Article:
By Miles Girouard
May 20, 2010
Many senior leaders of companies, cities, and nonprofits really do understand the tremendous benefits that sustainable (green) practices bring to a design and construction project; but bringing other decision makers along in the process can sometimes be a formidable challenge.
As our firm has shepherded business owners and senior executives through the processes of green planning, design and construction, we’ve discovered three consistent elements that bring success to the project — and make it enjoyable as well. They are; dispel the myths, share the facts, and engage everyone in the process.
Dispel the MYTHS
It is still too common to hear the inaccurate message that green construction must cost more. Building owners who automatically reject green principles on the assumption that there will be higher costs will be missing out on great opportunities. It is possible for them to be higher; but if the design and construction professionals are sustainability experts that utilize an integrated design process, they can create exceptional green buildings for less cost than with conventional construction methods. Sustainable construction costs should be less, if approached wisely, and then provide an added benefit of lowering the ongoing operating costs for the entire life of a facility.
There is a mountain of evidence that supports these claims; but we did our own fact checking. Our goal was to disprove or verify the green-costs-more-myth by looking directly and objectively at the data. In numerous cost comparisons, the data demonstrated that our highly sustainable projects were delivered at a price significantly below those utilizing conventional design and construction practices. In fact, these facilities were delivered at 12 percent below the peer group cost for some industries and between 25 and 29 percent for others.
Share the FACTS
One of the primary goals for any building project should be to create a facility, which minimizes the impact on the environment, embodies social responsibility in the community, positively contributes to one’s bottom line and produces a productive, healthy, and effective place for those who will occupy the space. Who wouldn’t get excited about discovering solutions that simultaneously meet all of those objectives?
It’s important to share previous successes that will ultimately make an impact. In one recently completed project that received LEED (Leadership in Energy and Environmental Design) Platinum certification, 99.75 percent of all building materials from the responsible deconstruction of the previous facility were recycled or reused. Over 8.6 tons of building material was either reused or recycled. So, not only was considerably less waste sent to the ever-growing landfill, but the overall expenses to the project were reduced.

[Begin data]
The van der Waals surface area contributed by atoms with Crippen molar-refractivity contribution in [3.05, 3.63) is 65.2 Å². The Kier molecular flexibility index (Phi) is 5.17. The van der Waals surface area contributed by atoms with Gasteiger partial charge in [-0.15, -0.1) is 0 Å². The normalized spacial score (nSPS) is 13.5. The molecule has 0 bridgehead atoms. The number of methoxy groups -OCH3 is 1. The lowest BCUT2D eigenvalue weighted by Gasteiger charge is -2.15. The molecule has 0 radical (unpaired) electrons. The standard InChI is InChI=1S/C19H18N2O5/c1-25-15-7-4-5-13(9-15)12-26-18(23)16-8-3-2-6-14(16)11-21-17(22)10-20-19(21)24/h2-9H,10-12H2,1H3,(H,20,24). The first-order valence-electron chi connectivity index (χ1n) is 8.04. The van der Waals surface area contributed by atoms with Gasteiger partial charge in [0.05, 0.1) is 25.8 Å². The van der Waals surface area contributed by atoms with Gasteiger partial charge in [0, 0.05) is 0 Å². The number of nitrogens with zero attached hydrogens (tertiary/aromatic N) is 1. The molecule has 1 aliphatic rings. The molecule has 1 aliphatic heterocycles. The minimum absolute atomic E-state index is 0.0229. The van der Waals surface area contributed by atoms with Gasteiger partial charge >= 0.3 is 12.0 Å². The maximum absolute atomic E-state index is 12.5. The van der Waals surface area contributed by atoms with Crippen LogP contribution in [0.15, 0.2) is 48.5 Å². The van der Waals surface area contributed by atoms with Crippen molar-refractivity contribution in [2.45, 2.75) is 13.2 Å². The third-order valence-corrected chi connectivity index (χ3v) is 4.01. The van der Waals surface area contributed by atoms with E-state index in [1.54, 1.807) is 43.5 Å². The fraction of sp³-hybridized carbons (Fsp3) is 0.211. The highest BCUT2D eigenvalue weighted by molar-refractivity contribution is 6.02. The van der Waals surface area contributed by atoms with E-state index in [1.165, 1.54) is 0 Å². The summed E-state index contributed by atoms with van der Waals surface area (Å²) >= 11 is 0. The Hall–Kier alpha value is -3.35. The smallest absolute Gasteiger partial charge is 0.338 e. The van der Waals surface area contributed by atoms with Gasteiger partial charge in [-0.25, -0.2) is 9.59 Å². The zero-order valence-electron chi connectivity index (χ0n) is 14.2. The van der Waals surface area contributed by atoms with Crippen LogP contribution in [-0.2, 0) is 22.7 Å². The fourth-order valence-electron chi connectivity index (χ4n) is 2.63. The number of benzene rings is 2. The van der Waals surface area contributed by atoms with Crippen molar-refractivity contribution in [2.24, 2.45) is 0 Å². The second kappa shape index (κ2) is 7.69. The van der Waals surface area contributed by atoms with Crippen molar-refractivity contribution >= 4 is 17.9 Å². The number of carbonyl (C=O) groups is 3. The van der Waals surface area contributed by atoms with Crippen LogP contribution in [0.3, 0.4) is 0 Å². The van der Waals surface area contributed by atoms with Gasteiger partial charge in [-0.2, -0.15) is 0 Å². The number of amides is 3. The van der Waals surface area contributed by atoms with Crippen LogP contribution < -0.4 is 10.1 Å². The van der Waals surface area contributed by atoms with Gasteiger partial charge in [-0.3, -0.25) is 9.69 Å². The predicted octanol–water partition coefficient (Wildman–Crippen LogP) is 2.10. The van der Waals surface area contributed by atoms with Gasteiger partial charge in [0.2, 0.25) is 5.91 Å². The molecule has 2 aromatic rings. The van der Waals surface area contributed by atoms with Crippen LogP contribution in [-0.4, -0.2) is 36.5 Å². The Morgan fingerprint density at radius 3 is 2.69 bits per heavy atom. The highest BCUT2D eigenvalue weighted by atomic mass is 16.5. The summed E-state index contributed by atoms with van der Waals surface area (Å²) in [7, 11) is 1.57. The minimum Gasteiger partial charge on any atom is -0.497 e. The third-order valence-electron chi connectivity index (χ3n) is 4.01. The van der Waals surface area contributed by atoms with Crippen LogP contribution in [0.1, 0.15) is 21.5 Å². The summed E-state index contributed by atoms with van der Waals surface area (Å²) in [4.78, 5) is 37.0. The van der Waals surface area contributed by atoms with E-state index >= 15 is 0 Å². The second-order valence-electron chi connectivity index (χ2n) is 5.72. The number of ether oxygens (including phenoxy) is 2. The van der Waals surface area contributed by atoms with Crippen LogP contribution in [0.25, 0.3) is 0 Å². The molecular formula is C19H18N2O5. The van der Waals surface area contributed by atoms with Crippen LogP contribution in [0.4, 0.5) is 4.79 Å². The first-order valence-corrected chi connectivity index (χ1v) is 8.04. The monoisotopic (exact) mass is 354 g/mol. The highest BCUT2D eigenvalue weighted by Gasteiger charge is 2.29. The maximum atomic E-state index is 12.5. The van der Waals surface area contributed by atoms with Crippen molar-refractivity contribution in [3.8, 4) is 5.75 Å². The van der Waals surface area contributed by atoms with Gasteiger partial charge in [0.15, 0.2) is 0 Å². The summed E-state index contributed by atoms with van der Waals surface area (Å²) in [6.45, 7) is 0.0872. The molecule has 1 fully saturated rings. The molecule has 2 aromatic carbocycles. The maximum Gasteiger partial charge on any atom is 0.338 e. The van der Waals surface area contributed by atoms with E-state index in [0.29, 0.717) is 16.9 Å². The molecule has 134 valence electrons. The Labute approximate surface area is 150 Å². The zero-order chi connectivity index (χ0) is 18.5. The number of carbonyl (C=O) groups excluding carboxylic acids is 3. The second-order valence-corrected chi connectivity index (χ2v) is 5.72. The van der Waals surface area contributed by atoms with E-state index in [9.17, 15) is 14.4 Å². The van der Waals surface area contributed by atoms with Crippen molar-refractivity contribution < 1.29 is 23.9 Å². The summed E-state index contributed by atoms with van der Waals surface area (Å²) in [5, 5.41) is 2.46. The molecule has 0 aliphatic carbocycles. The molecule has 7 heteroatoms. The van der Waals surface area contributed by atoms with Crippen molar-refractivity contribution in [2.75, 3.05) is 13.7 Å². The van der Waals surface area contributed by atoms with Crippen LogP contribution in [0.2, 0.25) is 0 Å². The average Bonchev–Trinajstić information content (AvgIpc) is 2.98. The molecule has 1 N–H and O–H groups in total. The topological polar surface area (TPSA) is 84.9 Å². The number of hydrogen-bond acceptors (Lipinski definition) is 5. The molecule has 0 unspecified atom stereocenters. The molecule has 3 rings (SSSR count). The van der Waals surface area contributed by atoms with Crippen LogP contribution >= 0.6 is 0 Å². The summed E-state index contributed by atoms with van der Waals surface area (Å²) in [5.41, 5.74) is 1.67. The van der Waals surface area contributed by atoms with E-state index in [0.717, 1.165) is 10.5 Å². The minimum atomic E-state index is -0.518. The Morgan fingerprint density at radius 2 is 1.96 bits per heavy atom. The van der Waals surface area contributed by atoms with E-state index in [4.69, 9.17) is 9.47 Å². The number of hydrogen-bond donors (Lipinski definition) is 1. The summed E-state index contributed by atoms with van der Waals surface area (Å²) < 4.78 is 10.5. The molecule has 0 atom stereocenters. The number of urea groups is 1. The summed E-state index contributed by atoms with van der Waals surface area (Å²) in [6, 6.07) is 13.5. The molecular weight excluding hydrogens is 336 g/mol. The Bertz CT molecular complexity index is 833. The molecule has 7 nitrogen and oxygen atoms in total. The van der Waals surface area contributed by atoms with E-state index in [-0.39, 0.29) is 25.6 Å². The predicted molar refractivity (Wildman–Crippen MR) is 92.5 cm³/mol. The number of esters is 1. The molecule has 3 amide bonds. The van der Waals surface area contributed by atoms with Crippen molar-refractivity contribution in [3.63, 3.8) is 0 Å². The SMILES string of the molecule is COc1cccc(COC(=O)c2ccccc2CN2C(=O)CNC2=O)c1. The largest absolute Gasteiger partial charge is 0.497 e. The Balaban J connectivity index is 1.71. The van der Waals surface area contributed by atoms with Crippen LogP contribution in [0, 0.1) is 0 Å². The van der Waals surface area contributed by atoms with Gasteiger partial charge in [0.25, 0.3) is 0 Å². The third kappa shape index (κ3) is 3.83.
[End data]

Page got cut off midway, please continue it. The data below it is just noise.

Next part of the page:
In addition, numerous employee studies have demonstrated that a sustainable building has a positive impact on employee recruiting and retention. Also, many companies have found that improvements in air quality, lighting, and other high performance (green) features reduce absenteeism and increase productivity. These types of facts should all be shared with the decision makers during the planning phase so they understand the implications of the choices they make.
Engage the TEAM
Once people see the errors in the myths and the benefits that are provided with a sustainable project, it’s much easier to attain their buy-in. Collaboration and integration are critical for ensuring that building owners receive a facility that operates effectively and efficiently. In order to maximize the rewards of sustainable (green) design and construction, it’s imperative to select a project team at the inception that includes knowledgeable planners, architects, construction managers, expert consultants and other project-specific specialists.
This team should not only maintain continuous communication as a group, but also engage with focus groups and collaborate with key stakeholders and the broader community. We’ve consistently seen that such expanded interaction and communication provides a platform for taking diverse ideas and melding them together for a successful building project. It provides a vehicle for all involved parties to look, with the greatest peripheral vision, for environmentally friendly solutions from the very beginning, while also garnering support for the project.
Every project team should also consider who they can partner with to discover win/win situations. For some owners, it may be sharing parking lots, or creating collaborative spaces that can be used by the entire community.
Move your Vision-¦and Enjoy It!
When you want to take the next step with your vision for sustainable design and construction, be sure to utilize the three aforementioned factors. Then, you’ll find an enhanced triple bottom line: higher quality for the building users, a positive impact on the environment, and both lower initial costs and greater long-term operational cost savings!
Miles Girouard ([email protected]) is a LEED Accredited Professional and the director of architectural services for Hoffman LLC, a Wisconsin-based firm that integrates a single-source of responsibility for planning, architecture, and construction management with a commitment to holistic sustainable design and delivery.